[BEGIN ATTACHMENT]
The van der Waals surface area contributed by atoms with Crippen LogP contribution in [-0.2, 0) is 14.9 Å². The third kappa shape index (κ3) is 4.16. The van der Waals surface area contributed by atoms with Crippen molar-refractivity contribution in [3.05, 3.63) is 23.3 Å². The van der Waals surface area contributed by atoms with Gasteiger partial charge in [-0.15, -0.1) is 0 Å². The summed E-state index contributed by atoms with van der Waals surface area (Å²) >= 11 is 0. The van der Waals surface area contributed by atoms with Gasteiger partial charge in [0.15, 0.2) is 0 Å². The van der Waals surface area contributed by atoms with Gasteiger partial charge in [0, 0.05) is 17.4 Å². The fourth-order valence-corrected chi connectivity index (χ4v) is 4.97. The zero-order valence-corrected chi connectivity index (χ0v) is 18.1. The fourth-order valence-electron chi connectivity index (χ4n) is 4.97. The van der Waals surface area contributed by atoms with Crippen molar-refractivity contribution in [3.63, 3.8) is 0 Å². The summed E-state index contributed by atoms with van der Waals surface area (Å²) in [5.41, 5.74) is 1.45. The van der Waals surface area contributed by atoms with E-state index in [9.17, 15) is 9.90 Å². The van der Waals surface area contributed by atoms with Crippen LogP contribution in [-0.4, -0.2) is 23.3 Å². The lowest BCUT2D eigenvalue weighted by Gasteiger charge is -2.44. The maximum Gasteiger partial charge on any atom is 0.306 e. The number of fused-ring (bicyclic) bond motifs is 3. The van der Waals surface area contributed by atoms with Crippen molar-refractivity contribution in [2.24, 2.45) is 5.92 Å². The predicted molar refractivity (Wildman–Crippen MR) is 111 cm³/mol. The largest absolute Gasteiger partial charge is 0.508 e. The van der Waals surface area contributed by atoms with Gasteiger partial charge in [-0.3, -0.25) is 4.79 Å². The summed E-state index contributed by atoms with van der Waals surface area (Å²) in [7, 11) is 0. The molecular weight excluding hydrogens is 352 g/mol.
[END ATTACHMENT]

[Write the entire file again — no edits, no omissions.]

The van der Waals surface area contributed by atoms with Crippen LogP contribution in [-0.2, 0) is 14.9 Å². The third kappa shape index (κ3) is 4.16. The van der Waals surface area contributed by atoms with Crippen molar-refractivity contribution in [3.05, 3.63) is 23.3 Å². The van der Waals surface area contributed by atoms with Gasteiger partial charge in [-0.15, -0.1) is 0 Å². The summed E-state index contributed by atoms with van der Waals surface area (Å²) >= 11 is 0. The van der Waals surface area contributed by atoms with Gasteiger partial charge in [0.15, 0.2) is 0 Å². The van der Waals surface area contributed by atoms with Gasteiger partial charge in [0, 0.05) is 17.4 Å². The fourth-order valence-corrected chi connectivity index (χ4v) is 4.97. The zero-order valence-corrected chi connectivity index (χ0v) is 18.1. The fourth-order valence-electron chi connectivity index (χ4n) is 4.97. The van der Waals surface area contributed by atoms with Crippen molar-refractivity contribution in [3.63, 3.8) is 0 Å². The summed E-state index contributed by atoms with van der Waals surface area (Å²) in [5.41, 5.74) is 1.45. The van der Waals surface area contributed by atoms with E-state index in [9.17, 15) is 9.90 Å². The van der Waals surface area contributed by atoms with Crippen LogP contribution in [-0.4, -0.2) is 23.3 Å². The lowest BCUT2D eigenvalue weighted by Gasteiger charge is -2.44. The maximum Gasteiger partial charge on any atom is 0.306 e. The number of fused-ring (bicyclic) bond motifs is 3. The van der Waals surface area contributed by atoms with Crippen molar-refractivity contribution in [2.24, 2.45) is 5.92 Å². The predicted molar refractivity (Wildman–Crippen MR) is 111 cm³/mol. The largest absolute Gasteiger partial charge is 0.508 e. The van der Waals surface area contributed by atoms with Gasteiger partial charge in [-0.3, -0.25) is 4.79 Å². The summed E-state index contributed by atoms with van der Waals surface area (Å²) in [7, 11) is 0. The molecular weight excluding hydrogens is 352 g/mol.